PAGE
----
Makes me wonder... why are the Americans thinking of invading Iran? The two countries are equally fucked up in my humble mind, about the same attitudes toward "indecency".

    Ayatollah Bush of the Intelligent Design priesthood, the leader of the world, mwahhahhahha!
  • by symbolic (11752) on Thursday March 16, 2006 @09:30PM (#14938403)

    I remember a few years ago, a story about an odd occurrence in an upper-class neighborhood. For some unexplained reason, a significant number of teens (some kind of young) started showing up at doctors' offices to report symptoms characteristic of at least one STD- mostly the same one. They thought it was kind of strange that it would not only happen to so many within a small geographic area, but within such a short period of time. After somes investigation, it was dicovered that these kids were doing exactly what the show suggested - having sex parties/orgies while parents weren't around to supervise. Oh, the horror. I'm not sure what value the FCC sees in burying these kinds of issues by sweeping them under a carpet of fines. Oh that's right...if people don't hear about it, that must mean that it's simply not happening.
  • Just saw this (Score:4, Informative)

    by Stevyn (691306) on Thursday March 16, 2006 @09:31PM (#14938410)
    on Bill O'Reilly. The issue here is not that "sex is evil" but that this scene was a violation of the stated rules. This was shown in primetime and not after 10PM. Based on the time of day, there are rules for public broadcasters. So this can turn into a big argument, but those are the rules. If you don't like the rules, then contact your congressman or congresswoman.

    And btw, I love when the southpark movie is shown after 1:30 PM occasionally. There's nothing like hearing, "you butt fucking uncle fucker" to celebrate our nation's tolerance on "foul" language.
  • by merc (115854) <slashdot@upt.org> on Thursday March 16, 2006 @09:31PM (#14938411) Homepage
    When the FCC enforces standards of decency they're just thinking of the chilren ... yeah, that's it.
  • by Jazzer_Techie (800432) on Thursday March 16, 2006 @09:33PM (#14938431)
    I think a big part of this fine is because the show in question aired at 9:00 in the Central and Mountain time zones. Considering the climate, I think CBS would have been wise to tone it down or move it to a later slot. I personally am quite anti-censorship. If you don't want to see it, don't watch it. If you don't want your kids to watch it, then you need to take parential initiative. But I watched the clip and read the description, and I can understand where people who are very offended by that type of material are coming from. If I had young kids, I don't think I'd want them stumbling across that, especially if I weren't there to discuss with them the consequences of teenage orgies. Still, I can't say that I agree with the FCCs actions.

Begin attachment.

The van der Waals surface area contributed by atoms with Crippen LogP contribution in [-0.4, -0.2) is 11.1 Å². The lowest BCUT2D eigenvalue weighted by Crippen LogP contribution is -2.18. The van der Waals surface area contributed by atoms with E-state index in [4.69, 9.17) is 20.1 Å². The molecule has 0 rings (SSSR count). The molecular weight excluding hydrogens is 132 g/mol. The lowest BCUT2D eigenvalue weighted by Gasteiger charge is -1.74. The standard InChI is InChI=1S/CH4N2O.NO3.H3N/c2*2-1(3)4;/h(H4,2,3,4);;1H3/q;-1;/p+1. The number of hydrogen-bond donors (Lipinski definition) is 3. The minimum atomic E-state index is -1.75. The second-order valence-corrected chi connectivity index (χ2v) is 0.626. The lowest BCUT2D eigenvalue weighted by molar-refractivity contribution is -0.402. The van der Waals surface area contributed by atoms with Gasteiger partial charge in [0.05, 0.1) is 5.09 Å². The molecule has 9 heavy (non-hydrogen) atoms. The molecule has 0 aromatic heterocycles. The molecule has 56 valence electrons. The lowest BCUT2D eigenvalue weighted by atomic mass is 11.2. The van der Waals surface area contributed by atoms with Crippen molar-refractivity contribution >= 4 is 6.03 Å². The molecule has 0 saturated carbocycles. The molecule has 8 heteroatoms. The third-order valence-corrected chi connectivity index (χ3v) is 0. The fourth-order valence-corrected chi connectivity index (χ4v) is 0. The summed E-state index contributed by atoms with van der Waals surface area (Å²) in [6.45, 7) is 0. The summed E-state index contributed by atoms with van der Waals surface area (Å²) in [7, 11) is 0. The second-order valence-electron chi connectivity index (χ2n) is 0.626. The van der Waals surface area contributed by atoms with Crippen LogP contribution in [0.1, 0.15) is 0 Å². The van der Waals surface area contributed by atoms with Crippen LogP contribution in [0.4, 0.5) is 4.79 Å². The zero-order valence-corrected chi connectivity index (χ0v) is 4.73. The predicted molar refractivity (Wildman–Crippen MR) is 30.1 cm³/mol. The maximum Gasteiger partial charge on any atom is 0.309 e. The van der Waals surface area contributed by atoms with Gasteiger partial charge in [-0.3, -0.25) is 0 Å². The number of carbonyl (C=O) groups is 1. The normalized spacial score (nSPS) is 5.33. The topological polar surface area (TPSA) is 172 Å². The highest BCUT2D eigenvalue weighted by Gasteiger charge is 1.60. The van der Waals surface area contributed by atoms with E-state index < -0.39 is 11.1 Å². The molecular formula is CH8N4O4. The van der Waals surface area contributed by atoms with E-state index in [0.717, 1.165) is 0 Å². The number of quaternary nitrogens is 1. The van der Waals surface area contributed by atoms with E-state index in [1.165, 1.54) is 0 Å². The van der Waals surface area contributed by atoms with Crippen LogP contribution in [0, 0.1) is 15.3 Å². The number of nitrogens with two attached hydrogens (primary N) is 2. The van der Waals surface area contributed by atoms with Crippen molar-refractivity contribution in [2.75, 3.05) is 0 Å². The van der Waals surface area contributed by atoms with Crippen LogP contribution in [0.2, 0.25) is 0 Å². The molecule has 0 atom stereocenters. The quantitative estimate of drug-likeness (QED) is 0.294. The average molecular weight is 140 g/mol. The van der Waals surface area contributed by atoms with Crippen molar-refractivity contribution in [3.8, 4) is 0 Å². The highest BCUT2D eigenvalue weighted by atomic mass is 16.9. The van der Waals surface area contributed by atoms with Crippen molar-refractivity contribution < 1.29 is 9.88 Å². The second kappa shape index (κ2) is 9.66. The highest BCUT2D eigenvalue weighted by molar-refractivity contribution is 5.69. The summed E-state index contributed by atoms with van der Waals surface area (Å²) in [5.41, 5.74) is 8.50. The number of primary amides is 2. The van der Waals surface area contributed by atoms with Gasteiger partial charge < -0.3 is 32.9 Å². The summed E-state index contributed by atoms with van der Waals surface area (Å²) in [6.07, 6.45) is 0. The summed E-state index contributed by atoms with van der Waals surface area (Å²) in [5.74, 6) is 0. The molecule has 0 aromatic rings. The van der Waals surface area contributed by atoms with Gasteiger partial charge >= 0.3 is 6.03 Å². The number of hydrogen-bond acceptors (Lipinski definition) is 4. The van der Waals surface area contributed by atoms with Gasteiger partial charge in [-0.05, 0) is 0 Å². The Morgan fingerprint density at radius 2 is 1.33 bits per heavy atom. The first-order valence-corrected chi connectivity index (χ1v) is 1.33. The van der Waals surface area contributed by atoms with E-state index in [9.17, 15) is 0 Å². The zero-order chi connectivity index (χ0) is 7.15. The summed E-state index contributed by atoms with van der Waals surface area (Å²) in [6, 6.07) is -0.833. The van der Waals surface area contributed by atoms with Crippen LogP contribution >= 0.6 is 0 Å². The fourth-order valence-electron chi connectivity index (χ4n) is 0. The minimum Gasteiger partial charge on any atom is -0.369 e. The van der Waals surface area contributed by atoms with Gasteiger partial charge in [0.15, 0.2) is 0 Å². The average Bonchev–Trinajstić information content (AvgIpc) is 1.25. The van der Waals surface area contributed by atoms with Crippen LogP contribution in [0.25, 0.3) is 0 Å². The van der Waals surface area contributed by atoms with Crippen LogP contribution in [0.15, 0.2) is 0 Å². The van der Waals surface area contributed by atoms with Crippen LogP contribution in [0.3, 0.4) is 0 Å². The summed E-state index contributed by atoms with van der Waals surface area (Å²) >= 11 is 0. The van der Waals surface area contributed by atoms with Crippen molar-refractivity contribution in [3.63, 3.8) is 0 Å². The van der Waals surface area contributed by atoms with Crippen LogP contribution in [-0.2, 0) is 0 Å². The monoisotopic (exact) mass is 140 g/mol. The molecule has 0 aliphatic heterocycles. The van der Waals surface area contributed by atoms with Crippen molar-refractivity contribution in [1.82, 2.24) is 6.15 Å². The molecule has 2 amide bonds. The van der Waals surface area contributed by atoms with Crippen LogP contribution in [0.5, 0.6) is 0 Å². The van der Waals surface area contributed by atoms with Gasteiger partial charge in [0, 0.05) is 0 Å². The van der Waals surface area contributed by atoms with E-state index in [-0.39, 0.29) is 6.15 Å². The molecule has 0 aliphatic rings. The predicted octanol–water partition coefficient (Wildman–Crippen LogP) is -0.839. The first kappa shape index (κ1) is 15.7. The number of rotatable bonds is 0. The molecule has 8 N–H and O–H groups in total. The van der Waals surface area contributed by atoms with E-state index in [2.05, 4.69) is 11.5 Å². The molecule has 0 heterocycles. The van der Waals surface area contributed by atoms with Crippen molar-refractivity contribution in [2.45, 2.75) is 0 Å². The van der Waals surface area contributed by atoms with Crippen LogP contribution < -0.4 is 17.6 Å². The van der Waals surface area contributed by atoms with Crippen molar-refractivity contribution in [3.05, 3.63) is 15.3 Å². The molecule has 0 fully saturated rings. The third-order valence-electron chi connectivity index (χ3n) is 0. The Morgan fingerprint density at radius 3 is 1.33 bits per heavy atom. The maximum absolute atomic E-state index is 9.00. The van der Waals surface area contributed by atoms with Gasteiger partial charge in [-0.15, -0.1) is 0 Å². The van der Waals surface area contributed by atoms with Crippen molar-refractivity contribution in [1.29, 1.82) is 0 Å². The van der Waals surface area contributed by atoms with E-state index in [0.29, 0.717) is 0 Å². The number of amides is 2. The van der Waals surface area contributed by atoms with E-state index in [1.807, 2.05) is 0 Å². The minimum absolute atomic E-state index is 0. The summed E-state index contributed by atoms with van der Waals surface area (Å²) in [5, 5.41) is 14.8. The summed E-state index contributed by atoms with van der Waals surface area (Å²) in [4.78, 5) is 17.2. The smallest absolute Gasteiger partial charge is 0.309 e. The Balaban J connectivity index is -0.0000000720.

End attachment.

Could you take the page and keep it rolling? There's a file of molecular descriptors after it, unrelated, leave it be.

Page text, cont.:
• The clip (Score:3, Funny)

    by ENIGMAwastaken (932558) on Thursday March 16, 2006 @09:35PM (#14938438)
    http://www.parentstv.org/PTC/clips/worst/WithoutaT race_orgy.wmv [parentstv.org]

    That's not an 'orgy', that's underwear sex.

    There's a huge difference. Or so I hear...

    Seriously, this isn't with 3.6 mil, no way, no how. I mean, I could barely get off to it...
  • by IHSW (960644) on Thursday March 16, 2006 @09:45PM (#14938502)
    Ignoring all the knee-jerk reactions, you should watch the video yourself before you post.
    Here: http://www.parentstv.org/ptc/action/withoutatrace/ content.htm [parentstv.org] [wmv alert]

    Rated PG and airing at 10PM on CBS, it's a drunken teen party where everybody not afraid to find a partner (or 2, 3, ...) and get busy. Granted, that's not what the show is all about.

    According to CBS.com [cbs.com]:
    WITHOUT A TRACE is a riveting procedural drama about the New York Missing Persons Squad of the FBI. The sole responsibility of the special task force is to find missing persons by applying advanced psychological profiling techniques to peel back the layers of the victims' lives and trace their whereabouts in an effort to discover whether they have been abducted, been murdered, committed suicide or simply run away. The team reconstructs a "Day of Disappearance" timeline that details every minute of the 24 hours prior to the disappearance and digs into every facet of the victim's life, following one simple rule: learn who the victim is in order to learn where the victim is.

    Watered down CSI? Maybe. The show focuses on teen victims, so that probably explains the placement of that scene (flashback, actually).

    I really don't think CBS deserved this, but they'll likely take it for fear of negative PR. It shows at 10PM for chrissake's! Who watches TV at that hour and isn't a pervert?

    2c
  • by murderlegendre (776042) on Thursday March 16, 2006 @09:55PM (#14938551)